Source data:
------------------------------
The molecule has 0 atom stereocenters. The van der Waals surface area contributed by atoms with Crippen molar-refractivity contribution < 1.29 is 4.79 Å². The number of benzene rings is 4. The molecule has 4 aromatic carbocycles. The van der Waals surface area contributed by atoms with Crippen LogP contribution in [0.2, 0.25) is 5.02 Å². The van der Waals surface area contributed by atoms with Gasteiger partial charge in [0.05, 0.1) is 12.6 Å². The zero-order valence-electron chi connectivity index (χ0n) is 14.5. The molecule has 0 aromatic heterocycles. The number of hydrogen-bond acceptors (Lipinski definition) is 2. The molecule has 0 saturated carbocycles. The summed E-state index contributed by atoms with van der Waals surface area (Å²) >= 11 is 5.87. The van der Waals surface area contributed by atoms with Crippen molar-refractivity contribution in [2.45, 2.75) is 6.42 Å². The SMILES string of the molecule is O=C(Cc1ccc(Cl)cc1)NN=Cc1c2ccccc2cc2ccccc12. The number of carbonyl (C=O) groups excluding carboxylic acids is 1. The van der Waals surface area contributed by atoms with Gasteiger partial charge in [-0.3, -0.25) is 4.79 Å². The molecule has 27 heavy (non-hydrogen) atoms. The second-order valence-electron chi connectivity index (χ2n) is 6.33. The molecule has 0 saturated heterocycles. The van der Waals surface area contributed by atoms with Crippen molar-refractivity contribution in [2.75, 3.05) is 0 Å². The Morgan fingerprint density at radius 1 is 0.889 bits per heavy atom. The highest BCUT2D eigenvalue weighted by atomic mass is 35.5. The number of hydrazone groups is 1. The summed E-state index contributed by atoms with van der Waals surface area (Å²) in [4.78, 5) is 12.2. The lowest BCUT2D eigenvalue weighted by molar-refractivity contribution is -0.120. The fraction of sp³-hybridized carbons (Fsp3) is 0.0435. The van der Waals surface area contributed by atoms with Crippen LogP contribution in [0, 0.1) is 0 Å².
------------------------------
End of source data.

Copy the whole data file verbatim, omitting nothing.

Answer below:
The molecule has 0 atom stereocenters. The van der Waals surface area contributed by atoms with Crippen molar-refractivity contribution < 1.29 is 4.79 Å². The number of benzene rings is 4. The molecule has 4 aromatic carbocycles. The van der Waals surface area contributed by atoms with Crippen LogP contribution in [0.2, 0.25) is 5.02 Å². The van der Waals surface area contributed by atoms with Gasteiger partial charge in [0.05, 0.1) is 12.6 Å². The zero-order valence-electron chi connectivity index (χ0n) is 14.5. The molecule has 0 aromatic heterocycles. The number of hydrogen-bond acceptors (Lipinski definition) is 2. The molecule has 0 saturated carbocycles. The summed E-state index contributed by atoms with van der Waals surface area (Å²) >= 11 is 5.87. The van der Waals surface area contributed by atoms with Crippen molar-refractivity contribution in [2.45, 2.75) is 6.42 Å². The SMILES string of the molecule is O=C(Cc1ccc(Cl)cc1)NN=Cc1c2ccccc2cc2ccccc12. The number of carbonyl (C=O) groups excluding carboxylic acids is 1. The van der Waals surface area contributed by atoms with Gasteiger partial charge in [-0.3, -0.25) is 4.79 Å². The molecule has 27 heavy (non-hydrogen) atoms. The second-order valence-electron chi connectivity index (χ2n) is 6.33. The molecule has 0 saturated heterocycles. The van der Waals surface area contributed by atoms with Crippen molar-refractivity contribution in [2.75, 3.05) is 0 Å². The Morgan fingerprint density at radius 1 is 0.889 bits per heavy atom. The highest BCUT2D eigenvalue weighted by atomic mass is 35.5. The number of hydrazone groups is 1. The summed E-state index contributed by atoms with van der Waals surface area (Å²) in [4.78, 5) is 12.2. The lowest BCUT2D eigenvalue weighted by molar-refractivity contribution is -0.120. The fraction of sp³-hybridized carbons (Fsp3) is 0.0435. The van der Waals surface area contributed by atoms with Crippen LogP contribution in [0, 0.1) is 0 Å².